This past week I was out driving in the evening and it’s clear that the season of Christmas is upon us. The traffic was TERRIBLE! Our neighbor put his lights on the house more than a week ago. And I don’t know what got into me, but ours are up as well. It’s a record.
When we lived in Canada, I always managed to put off hanging the lights till the day of our Christmas Open House. Every year (every year) that coincided with biting cold temperatures and heavy snowfall. I remember climbing up the freezing rungs of our aluminum ladder, with gloves on, trying to clip the strands into plastic clips that kept breaking off in the cold. It was hard to feel what I was doing with the gloves on. It was hard to feel anything at all with them off. So we’re grateful. I still have to put the reindeer out, but when I last saw him he still looked OK.
Of course in the Church calendar it’s not Christmas that is upon us, but Advent. Before we get to the manger, to marvel with the shepherd and sing with the angels, we have this season of four weeks in which to prepare. Advent comes from the Latin adventus, which means arrival, or coming. It is the coming of God into the world in human form that calls for our attention.
Traditionally, the First Sunday of Advent reminds us that there is another arrival which the world awaits, the coming of the Messiah at the end of history. Over the next two Sundays we hear from John the Baptist, who proclaimed the coming of the kingdom of God, and launched Jesus into his active ministry. We conclude with the angel’s radically unexpected announcement, to Mary, of the birth of a child who would change not only her life but the future of earth’s peoples.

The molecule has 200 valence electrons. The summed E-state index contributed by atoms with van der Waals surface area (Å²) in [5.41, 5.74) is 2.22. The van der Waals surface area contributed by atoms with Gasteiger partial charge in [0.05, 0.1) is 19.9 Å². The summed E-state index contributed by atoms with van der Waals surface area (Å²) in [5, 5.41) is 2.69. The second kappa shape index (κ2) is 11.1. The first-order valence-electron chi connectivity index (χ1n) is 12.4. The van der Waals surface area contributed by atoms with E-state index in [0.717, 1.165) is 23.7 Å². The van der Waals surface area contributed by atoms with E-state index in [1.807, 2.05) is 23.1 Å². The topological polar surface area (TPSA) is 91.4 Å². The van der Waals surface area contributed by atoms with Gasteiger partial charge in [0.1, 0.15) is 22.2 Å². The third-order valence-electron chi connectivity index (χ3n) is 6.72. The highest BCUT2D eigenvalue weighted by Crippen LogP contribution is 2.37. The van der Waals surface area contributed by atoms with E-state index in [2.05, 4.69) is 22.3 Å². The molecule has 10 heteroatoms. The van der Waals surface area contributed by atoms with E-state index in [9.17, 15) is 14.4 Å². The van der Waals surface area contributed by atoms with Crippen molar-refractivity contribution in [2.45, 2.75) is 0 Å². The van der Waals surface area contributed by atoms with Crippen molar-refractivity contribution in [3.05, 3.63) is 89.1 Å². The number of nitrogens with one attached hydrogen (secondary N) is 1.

This year the Fourth Sunday of Advent falls on December 24, so it will be a very full Sunday! We will have our usual morning services at 8:30 and 10 a.m., but no 5:30 p.m. By then we’ll have transitioned to our Christmas Eve Children’s Service at 4:00 p.m. We’ll be lead by the 3rd service ensemble for a very musical Christmas at 8:00 p.m., and share candles, carols and communion with our Chancel Choir at 11:00 p.m.
Of course we’ll be doing the Trek to the Tree, to support children who are part of the community at Toberman Neighborhood Center this Sunday and next. Our choir and members of the Inner City Youth Orchestra of Los Angeles will lead us in a magical concert on Saturday evening, December 16. Our own youth will be delivering poinsettias to members of our church family who are at home, or recovering from illness or recent loss. And some of us will be ringing bells for the Salvation Army at the Riviera Village Von’s.
Our story says that lots of people were on the road a couple of thousand years ago, too. Sure, the traffic is terrible. But in a way it’s a reminder that in the midst of the most everyday, ordinary situations, our God is coming to us, again.
Grace and peace,